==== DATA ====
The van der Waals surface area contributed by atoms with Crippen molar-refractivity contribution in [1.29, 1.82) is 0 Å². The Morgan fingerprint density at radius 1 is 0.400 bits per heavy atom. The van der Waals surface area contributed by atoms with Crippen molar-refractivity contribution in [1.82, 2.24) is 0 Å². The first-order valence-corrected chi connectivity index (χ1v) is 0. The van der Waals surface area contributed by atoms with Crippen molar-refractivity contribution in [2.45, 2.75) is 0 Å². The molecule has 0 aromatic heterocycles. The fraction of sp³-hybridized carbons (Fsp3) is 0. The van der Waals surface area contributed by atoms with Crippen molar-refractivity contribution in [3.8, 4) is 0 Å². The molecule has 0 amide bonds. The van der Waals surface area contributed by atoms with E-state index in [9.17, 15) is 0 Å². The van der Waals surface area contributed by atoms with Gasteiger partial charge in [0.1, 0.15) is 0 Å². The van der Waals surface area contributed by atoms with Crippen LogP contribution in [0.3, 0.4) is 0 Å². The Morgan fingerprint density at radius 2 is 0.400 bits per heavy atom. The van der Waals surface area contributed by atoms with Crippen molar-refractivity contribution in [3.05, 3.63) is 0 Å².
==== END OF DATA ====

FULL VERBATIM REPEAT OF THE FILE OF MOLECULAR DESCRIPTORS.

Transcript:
The van der Waals surface area contributed by atoms with Crippen molar-refractivity contribution in [1.29, 1.82) is 0 Å². The Morgan fingerprint density at radius 1 is 0.400 bits per heavy atom. The van der Waals surface area contributed by atoms with Crippen molar-refractivity contribution in [1.82, 2.24) is 0 Å². The first-order valence-corrected chi connectivity index (χ1v) is 0. The van der Waals surface area contributed by atoms with Crippen molar-refractivity contribution in [2.45, 2.75) is 0 Å². The molecule has 0 aromatic heterocycles. The fraction of sp³-hybridized carbons (Fsp3) is 0. The van der Waals surface area contributed by atoms with Crippen molar-refractivity contribution in [3.8, 4) is 0 Å². The molecule has 0 amide bonds. The van der Waals surface area contributed by atoms with E-state index in [9.17, 15) is 0 Å². The van der Waals surface area contributed by atoms with Gasteiger partial charge in [0.1, 0.15) is 0 Å². The van der Waals surface area contributed by atoms with Crippen LogP contribution in [0.3, 0.4) is 0 Å². The Morgan fingerprint density at radius 2 is 0.400 bits per heavy atom. The van der Waals surface area contributed by atoms with Crippen molar-refractivity contribution in [3.05, 3.63) is 0 Å².